Updated, Friday, Oct. 2, 11:00 p.m.
NC Department of Transportation released the following:
N.C. 12 on Ocracoke Island in Hyde County has closed this evening due to sound-side flooding. The road is currently closed in both directions from the Pony Pen to the Hatteras Ferry terminal with reports of about two feet of water on the roadway.
N.C. Department of Transportation maintenance crews will be out Saturday morning to assess the road conditions. There is not an estimated schedule for reopening the road at this time.
There will be no Hatteras-Ocracoke ferry service until the road reopens. Regular updates on ferry routes can be found on Twitter.
No other road closures are reported at this time along the Outer Banks; however, there are areas of standing water throughout the region, which is likely to continue through the weekend. All roads are open and passable, but drivers should proceed with caution and avoid driving through standing water if possible. Updates will be posted on the NCDOT N.C. 12 Facebook page as they are received.
Friday, Oct. 2; 7:29 p.m.
Hyde County officials today lifted the mandatory evacuation for Ocracoke Island as of 5 a.m. tomorrow (Saturday), but travel to the island will be restricted to residents, property owners, emergency personnel, utility crews and vendors, according to a late afternoon press release.
Access to Ocracoke Island for visitors remains prohibited until further notice.
The NC Ferry Division announced it will resume its regular schedules on the Hatteras-Ocracoke, Cedar Island-Ocracoke, and Swan Quarter-Ocracoke routes also at 5 a.m. Saturday.
Note, however, that around 5:30 p.m. Friday, the Facebook page on the NC Ferry Division posted that Hwy 12 north of the village has been closed, so they are suspending operations on the Hatteras-Ocracoke route until the road reopens. The number to call to see if the Hatters/Ocracoke ferries are running is 252 986-2353. A neon sign leaving Ocracoke also has posted information
Law enforcement personnel will be on hand at ferry terminals to enforce the restricted entry.
Tolls remain waived and reservations cancelled on the Pamlico Sound routes, and all ferry runs to and from Ocracoke will be loaded on a first-come, first-served basis until full access to Ocracoke is restored.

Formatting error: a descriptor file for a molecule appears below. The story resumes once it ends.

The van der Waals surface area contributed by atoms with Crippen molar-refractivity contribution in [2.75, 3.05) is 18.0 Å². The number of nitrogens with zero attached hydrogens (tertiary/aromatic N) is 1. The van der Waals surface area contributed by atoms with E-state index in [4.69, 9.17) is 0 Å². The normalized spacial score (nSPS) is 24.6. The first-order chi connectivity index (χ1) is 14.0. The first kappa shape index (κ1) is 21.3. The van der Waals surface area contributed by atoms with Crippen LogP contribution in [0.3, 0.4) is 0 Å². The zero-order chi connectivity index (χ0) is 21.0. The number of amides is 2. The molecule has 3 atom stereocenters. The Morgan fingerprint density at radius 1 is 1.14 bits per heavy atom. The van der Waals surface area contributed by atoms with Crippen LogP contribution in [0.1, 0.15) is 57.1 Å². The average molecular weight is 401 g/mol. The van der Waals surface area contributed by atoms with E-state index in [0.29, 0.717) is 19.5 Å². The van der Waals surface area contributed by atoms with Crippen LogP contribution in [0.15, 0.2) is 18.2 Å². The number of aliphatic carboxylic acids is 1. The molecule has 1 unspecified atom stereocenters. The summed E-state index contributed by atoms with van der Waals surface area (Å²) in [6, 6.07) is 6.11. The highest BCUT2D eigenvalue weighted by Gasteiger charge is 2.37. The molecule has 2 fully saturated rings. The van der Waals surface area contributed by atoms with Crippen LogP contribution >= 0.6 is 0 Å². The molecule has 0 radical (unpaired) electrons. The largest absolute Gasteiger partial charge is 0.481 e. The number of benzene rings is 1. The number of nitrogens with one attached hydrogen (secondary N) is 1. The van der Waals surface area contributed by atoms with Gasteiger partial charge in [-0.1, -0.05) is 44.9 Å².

During the course of the mandatory evacuation, NCDOT ferries carried more than 500 vehicles and 1,200 passengers off of Ocracoke Island.
According to the National Weather Service, Joaquin has weakened slightly as the eye passes near San Salvador Island, but hurricane conditions will continue over the central Bahamas for several more hours.
The track guidance models are now in good agreement that Joaquin will move generally northeastward between the United States and Bermuda well away from the Outer Banks, with a short-lived northward turn in the 48-72 hour period. Eventually, the hurricane is expected to move into the westerlies and move quickly east-northeastward across the North Atlantic. The new forecast track is similar to the previous forecast and now lies near the consensus models.
Drivers should exercise caution as there is high water on several roads within the village. Hyde County government offices and all Hyde County solid waste convenience sites will continue to operate normally until further notice.
Seas are still expected to build to 15 to 20 feet on Saturday and much more rain is expected on Sunday and Monday.
Flooding on Cedar Island forced the NC Ferry Division to suspend service Friday between Ocracoke and Cedar Island until road conditions improve.
An emergency general population shelter that was set up in the Englewood Baptist Church, 1350 South Winstead Ave., Rocky Mount, Nash County, closed today at 5 p.m.
Ed Joyner, a member of the church, said in an interview that no one from Ocracoke or mainland Hyde showed up.
“A Red Cross trailer was there and the county had their people on standby,” he said.